After a Car Accident: 6 Steps to Take

Protect yourself and your car accident claim with this post-accident checklist.

By , J.D.

The steps you take in the days and weeks after a car accident can be crucial to getting the best result for any car accident injury claim you decide to file. Here's what to know at the outset:

  • Get prompt medical care and gather the right evidence.
  • Get your hands on the police report and document everything, including how your injuries are impacting your life.
  • Having a lawyer on your side can make a big difference in the outcome of your claim.

1. At the Car Accident Scene

You're probably not reading this at the scene of your car accident, but even after the fact it might help to get a sense of "best practices" when it comes to protecting yourself and others (and your legal rights) in the moments after a crash. That includes:

  • calling emergency medical services to the scene if anyone needs prompt medical care
  • calling law enforcement to the scene (probably via a non-emergency number if there are no serious injuries and the vehicles are safely off the road)
  • exchanging insurance and contact information with all drivers and anyone else involved in the accident
  • getting the names and contact details of anyone who might have witnessed the accident
  • taking photos of the position of the vehicles, damage to any vehicle or property, debris on the road, and anything else that might be relevant to how or why the crash happened.

Get more tips on what to do at the scene of your car accident.

2. Don't Wait to Get Medical Care

After your car accident, if you feel even the slightest hint of injury, or just have the sense that something's not right with you physically, it's important to get medical attention as soon as possible. Your health is your first concern, but getting necessary medical treatment after a car accident (and having medical bills and records to document that treatment) will only strengthen any car accident injury claim you make.

Learn more about seeing a doctor ASAP after a car accident.

3. Contact Your Car Insurance Company

Any time you're involved in an incident that could trigger your car insurance coverage, under the terms of your policy you're required to report the incident to your insurer. If you don't let your car insurance company know about the crash within a reasonable time (usually a week or so at most), it could cause you problems down the line. That's especially true if you end up making a claim under your own coverage, or if the other driver gets in touch with your insurer before you do.

Learn more about the importance of contacting your car insurance company after a car accident.

You might also need to report your car accident to law enforcement, to your state's department of motor vehicles, or to a similar agency. Get more details on reporting a car accident.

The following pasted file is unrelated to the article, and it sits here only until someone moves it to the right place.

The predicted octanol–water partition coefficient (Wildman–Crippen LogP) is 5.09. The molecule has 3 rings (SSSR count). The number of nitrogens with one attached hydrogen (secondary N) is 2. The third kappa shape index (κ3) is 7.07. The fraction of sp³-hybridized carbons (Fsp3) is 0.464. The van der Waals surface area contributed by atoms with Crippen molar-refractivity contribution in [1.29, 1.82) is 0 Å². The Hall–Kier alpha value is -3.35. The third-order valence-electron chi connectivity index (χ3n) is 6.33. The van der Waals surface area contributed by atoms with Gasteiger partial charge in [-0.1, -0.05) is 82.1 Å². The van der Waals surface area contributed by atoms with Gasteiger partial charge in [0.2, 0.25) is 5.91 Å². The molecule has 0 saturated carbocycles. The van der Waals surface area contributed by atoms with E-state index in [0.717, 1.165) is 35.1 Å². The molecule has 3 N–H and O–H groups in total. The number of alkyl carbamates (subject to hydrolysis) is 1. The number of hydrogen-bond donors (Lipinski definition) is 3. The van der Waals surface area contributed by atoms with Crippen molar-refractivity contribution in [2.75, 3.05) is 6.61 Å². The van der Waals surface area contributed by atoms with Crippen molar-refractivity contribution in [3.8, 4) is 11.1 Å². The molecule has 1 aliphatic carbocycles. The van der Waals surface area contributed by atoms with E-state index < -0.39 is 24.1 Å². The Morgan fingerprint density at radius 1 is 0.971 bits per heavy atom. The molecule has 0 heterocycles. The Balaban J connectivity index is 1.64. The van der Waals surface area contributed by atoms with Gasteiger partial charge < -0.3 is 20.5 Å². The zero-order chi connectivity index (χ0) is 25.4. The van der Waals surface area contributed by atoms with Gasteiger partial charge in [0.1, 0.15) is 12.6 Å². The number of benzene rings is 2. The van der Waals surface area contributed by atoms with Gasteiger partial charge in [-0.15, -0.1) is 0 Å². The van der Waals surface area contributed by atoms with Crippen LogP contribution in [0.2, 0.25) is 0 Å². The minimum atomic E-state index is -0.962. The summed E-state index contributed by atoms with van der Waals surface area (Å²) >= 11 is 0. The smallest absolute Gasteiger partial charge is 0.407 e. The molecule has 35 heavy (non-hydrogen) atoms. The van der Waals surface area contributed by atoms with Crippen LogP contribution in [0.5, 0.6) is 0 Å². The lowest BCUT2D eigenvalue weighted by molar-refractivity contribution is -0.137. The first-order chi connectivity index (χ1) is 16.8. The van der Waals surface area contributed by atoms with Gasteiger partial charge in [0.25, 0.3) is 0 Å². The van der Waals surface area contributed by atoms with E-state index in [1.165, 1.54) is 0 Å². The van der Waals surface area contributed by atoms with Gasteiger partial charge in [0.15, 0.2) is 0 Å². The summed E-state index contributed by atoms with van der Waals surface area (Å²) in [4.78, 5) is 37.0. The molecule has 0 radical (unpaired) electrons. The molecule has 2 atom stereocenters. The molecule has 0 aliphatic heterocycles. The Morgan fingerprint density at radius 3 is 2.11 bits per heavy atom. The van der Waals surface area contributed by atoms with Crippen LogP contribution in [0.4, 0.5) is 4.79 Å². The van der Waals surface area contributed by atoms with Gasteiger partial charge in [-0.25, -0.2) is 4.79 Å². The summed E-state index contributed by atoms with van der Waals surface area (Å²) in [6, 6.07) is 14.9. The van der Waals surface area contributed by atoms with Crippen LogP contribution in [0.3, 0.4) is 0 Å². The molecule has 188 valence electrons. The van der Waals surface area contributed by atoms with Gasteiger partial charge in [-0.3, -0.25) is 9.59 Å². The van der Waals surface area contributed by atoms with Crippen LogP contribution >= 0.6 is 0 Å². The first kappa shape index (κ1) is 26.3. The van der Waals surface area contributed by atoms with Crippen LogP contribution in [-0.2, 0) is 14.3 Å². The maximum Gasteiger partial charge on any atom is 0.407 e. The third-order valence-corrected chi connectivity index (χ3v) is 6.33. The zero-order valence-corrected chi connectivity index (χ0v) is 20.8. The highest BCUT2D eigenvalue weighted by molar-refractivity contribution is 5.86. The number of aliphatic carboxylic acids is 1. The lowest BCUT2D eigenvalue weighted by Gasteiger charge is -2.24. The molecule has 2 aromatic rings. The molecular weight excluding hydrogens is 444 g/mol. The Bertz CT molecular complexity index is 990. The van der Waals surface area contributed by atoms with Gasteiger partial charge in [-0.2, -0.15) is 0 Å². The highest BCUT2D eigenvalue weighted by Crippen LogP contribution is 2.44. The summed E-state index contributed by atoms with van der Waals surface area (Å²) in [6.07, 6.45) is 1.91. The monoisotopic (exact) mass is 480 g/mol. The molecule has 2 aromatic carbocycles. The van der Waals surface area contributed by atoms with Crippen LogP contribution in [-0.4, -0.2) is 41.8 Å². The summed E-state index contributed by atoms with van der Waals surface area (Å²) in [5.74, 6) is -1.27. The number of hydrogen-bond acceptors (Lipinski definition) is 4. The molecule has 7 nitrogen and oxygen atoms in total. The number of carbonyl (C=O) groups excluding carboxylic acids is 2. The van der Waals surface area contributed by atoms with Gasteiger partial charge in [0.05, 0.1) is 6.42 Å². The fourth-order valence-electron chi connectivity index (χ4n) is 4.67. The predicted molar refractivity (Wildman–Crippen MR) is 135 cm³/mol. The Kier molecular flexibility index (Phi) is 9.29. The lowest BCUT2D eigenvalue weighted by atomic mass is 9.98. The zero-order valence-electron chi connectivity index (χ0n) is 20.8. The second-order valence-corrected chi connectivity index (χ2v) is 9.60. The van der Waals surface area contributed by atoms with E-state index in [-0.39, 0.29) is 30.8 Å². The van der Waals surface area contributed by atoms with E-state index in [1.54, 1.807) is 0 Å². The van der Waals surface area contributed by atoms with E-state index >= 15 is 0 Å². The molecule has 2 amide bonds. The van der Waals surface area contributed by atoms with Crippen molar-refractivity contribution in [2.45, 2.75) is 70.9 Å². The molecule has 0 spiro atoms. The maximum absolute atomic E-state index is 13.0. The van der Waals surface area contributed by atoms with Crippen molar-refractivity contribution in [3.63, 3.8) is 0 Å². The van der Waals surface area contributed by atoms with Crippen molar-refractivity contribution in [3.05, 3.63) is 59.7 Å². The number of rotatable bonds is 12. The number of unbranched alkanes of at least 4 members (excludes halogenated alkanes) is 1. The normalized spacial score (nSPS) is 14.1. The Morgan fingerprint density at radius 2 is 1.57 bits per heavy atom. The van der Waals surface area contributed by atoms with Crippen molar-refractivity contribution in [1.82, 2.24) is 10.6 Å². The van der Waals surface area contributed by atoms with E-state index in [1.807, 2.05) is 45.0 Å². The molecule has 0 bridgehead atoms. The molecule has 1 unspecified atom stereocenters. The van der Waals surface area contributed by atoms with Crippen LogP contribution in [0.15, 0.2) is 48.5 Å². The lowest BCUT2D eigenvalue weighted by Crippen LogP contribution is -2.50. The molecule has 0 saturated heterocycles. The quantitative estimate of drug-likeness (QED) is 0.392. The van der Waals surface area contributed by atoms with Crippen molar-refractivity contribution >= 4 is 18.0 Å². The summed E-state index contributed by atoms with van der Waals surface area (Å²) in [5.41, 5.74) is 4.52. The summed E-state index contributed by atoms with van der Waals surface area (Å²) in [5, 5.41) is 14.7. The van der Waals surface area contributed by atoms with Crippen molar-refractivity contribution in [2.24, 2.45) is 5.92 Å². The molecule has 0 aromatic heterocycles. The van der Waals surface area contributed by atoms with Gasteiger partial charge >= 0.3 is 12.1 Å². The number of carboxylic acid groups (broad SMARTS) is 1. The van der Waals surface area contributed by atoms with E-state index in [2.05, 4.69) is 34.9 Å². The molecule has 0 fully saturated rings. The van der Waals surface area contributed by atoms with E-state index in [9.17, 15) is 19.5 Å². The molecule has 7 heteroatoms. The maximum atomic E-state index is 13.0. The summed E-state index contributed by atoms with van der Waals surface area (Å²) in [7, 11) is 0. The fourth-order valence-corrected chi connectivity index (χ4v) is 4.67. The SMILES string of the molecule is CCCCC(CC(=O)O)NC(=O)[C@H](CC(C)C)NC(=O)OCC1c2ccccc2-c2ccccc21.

4. Get a Copy of the Car Accident Police Report

If a law enforcement officer came to the scene of your car accident, it's likely that a report was generated in connection with the crash. At a minimum, this police report will include details about the crash—where it occurred, who was involved, and so on. In many instances, the officer also records other circumstances of the crash, including witness statements, vehicle positioning, location of debris, and other factors that might weigh into the determination of who might have caused the car accident.

Get more details on how police reports can affect a car accident claim.

5. Document Everything After a Car Accident

At every opportunity, make sure you preserve any records related to your car accident, and produce your own documentation where doing so can help strengthen your car accident claim. That includes:

  • medical bills and treatment records (your attorney can handle this)
  • time you've missed at work, due to an inability to perform your job duties, or so that you can attend medical appointments
  • vehicle damage repair estimates and/or vehicle valuation reports
  • witness statements
  • your own written, detailed description of how the accident happened: everything you saw and felt, your impressions of who or what caused or contributed to the accident, and anything else that might be relevant
  • a personal journal or diary documenting the impact of your car accident injuries and your medical treatment on different areas of your life; this kind of detail will go a long way toward bolstering any "pain and suffering" damages claim you make.

6. Talk to a Car Accident Lawyer

In a Nolo/ survey, our users reported that having a lawyer on their side resulted in not just a higher likelihood of a payout of some kind, but also a much higher average compensation:

  • 74 percent of car accident claimants who had a lawyer on their side received some amount of compensation, while only 54 percent of responders who handled their own claims saw any kind of payout.
  • Car accident claimants who were represented by a lawyer received $44,600 on average, compared with an average payout of just $13,900 for self-represented claimants.

Get more details on how having a lawyer on your side affects the outcome of a car accident claim. And if you're ready to discuss your options with a lawyer, you can connect with a car accident lawyer directly from this page for free.

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